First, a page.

A companion bill by Assemblymember Eduardo Garcia (D), A.B. 197, as currently written would require the California Air Resources Board to rank its emission-reduction regulations both by cost-effectiveness and by the reductions in greenhouse gases, criteria pollutants and toxic air pollution they would cause.
Room to compromise on fuel standards?
Environmentalists fear that one of the concessions on the table could be the state’s low-carbon fuel standard, which aims to reduce the carbon intensity of transportation fuels 10 percent by 2020.
They point to a meeting last month by the nonprofit Fueling California, which includes oil companies in its membership and has sought to change the fuel standard in the past. The meeting included representatives from Chevron Corp., Exxon Mobil Corp., Valero Energy Corp., Tesoro Corp. and the oil industry’s main trade group, the Western States Petroleum Association (WSPA).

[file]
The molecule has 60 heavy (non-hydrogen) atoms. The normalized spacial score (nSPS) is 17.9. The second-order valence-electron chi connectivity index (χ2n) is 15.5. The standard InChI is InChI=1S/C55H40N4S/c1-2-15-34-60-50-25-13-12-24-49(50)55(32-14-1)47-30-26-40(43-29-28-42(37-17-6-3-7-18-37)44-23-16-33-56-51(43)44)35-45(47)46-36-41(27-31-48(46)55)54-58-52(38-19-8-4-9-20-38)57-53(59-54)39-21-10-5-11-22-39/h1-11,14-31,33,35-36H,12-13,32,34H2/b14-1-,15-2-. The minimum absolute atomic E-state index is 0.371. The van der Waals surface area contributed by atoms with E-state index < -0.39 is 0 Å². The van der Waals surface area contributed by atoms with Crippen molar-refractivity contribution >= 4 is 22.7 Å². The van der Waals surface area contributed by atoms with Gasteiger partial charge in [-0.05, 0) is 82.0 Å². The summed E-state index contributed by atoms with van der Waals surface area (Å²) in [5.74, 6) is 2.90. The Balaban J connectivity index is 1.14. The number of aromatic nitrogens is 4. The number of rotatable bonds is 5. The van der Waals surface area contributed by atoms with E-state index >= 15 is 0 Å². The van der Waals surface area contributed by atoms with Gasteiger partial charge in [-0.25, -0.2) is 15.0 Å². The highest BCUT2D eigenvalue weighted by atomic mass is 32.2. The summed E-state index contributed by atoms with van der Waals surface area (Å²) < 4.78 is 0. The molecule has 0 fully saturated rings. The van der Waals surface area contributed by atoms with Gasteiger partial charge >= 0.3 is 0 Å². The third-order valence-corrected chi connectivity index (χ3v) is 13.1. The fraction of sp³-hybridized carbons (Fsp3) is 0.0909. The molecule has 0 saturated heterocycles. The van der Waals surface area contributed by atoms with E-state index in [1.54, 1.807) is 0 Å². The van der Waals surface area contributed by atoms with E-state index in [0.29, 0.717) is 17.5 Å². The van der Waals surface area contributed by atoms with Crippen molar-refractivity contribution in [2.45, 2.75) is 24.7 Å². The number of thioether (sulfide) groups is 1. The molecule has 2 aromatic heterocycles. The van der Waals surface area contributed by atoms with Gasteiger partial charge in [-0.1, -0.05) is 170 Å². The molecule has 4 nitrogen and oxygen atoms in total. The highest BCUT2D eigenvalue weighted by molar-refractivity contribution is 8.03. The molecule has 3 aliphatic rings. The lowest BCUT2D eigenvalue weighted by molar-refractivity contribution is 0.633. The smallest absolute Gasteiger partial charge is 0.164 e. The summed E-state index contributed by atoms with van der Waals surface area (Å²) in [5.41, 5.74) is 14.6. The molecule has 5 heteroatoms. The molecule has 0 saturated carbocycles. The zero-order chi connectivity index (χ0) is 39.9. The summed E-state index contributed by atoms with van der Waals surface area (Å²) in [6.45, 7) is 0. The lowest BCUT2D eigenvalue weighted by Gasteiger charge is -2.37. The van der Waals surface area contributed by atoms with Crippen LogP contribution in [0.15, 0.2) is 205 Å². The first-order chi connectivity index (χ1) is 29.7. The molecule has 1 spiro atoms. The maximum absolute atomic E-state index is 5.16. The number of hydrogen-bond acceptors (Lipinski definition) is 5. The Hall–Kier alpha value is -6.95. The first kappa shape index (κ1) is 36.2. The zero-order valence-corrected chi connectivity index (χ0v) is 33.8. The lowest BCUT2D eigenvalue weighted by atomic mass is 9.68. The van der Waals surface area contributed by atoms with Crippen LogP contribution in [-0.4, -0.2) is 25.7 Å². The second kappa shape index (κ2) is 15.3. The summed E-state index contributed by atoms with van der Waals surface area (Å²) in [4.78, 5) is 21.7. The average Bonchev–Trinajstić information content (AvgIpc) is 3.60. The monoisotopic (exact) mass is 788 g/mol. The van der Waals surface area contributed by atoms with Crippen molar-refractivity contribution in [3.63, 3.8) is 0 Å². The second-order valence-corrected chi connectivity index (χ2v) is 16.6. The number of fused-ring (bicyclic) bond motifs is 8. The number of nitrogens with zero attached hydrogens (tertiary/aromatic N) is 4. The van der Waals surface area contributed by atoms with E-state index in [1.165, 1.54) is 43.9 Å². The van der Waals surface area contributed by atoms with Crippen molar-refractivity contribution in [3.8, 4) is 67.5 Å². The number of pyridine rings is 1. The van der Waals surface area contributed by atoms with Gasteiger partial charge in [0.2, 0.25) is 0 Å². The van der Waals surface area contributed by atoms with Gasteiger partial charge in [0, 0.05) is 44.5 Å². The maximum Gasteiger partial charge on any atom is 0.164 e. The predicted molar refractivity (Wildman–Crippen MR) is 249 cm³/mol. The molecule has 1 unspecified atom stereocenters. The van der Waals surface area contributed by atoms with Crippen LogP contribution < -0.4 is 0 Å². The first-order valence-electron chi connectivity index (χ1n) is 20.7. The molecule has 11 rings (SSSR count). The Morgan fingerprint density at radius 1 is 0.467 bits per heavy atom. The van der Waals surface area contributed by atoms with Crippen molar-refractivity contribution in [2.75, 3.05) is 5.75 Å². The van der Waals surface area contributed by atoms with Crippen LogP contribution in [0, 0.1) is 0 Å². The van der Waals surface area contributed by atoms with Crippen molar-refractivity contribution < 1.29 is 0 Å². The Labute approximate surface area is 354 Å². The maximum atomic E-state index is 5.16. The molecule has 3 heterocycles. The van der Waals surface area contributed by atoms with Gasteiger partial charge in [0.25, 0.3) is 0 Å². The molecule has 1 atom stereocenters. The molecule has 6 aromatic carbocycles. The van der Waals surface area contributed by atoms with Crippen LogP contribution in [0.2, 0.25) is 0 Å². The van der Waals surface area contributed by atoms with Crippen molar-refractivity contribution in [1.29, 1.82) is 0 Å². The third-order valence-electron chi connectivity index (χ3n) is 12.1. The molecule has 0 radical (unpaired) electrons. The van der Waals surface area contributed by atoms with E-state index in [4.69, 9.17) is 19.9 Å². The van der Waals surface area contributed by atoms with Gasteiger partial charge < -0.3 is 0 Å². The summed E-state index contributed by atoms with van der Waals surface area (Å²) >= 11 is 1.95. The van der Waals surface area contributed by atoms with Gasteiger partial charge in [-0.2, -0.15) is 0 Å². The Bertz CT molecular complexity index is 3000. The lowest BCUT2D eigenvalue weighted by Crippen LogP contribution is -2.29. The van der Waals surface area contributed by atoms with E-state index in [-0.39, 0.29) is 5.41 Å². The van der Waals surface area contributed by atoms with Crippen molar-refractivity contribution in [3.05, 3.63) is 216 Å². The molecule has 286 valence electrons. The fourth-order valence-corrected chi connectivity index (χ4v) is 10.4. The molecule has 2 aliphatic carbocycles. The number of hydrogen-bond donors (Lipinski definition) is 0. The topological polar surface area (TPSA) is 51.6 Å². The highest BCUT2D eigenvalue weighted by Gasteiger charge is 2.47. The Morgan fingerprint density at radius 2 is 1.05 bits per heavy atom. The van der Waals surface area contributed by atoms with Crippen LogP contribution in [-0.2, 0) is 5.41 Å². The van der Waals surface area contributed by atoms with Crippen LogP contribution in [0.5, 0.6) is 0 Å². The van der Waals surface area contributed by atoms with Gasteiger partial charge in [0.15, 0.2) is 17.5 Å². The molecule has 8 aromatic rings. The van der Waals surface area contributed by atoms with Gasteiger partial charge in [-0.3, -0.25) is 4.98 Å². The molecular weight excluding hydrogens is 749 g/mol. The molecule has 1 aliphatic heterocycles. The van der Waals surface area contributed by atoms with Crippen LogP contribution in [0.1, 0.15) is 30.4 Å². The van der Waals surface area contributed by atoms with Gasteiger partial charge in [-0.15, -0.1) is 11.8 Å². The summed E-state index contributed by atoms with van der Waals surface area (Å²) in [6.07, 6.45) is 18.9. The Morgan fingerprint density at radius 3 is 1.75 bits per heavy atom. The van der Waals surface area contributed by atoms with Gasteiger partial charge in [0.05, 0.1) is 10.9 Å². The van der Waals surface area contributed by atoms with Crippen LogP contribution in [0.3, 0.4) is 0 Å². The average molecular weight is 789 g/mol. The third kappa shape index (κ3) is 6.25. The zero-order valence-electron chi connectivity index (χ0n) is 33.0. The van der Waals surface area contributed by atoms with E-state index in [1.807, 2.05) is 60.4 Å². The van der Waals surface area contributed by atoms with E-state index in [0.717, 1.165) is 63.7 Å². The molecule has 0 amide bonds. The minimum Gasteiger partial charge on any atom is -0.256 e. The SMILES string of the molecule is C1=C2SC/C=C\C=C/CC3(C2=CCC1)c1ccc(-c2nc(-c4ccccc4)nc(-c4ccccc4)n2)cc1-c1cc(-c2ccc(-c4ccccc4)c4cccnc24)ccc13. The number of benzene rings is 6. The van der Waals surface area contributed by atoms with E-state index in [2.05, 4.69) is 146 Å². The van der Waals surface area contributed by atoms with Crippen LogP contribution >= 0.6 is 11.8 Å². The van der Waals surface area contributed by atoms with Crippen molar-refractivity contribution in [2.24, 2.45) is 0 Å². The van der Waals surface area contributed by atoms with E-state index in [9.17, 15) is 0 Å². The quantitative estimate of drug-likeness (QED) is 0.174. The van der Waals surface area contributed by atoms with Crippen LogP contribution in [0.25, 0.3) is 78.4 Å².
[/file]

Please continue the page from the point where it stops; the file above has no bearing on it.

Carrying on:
"I am quite clear on WSPA’s strategy, with the sudden re-emergence of one of its front groups [Fueling CA], and what we know is a policy it loathes," said Susan Frank, director of the California Business Alliance for a Clean Economy, a group of more than 1,000 businesses and trade groups.
CalSTART, a group of clean transportation interests, issued a letter Monday from local transit agencies and alternative fuel companies pledging support for the fuel standard.
The head of Fueling California gave little indication of what the oil companies might want, though. He said he thought the current standard has been working well.
"It’s already been functioning for many years, and it seems to be doing a remarkable job of reducing greenhouse gas emissions and encouraging the use of alternative fuels in California," said group Chairman Bob Sturtz, a former managing director of petroleum for United Airlines and the current vice president of business development for fuel distributor World Fuel Services.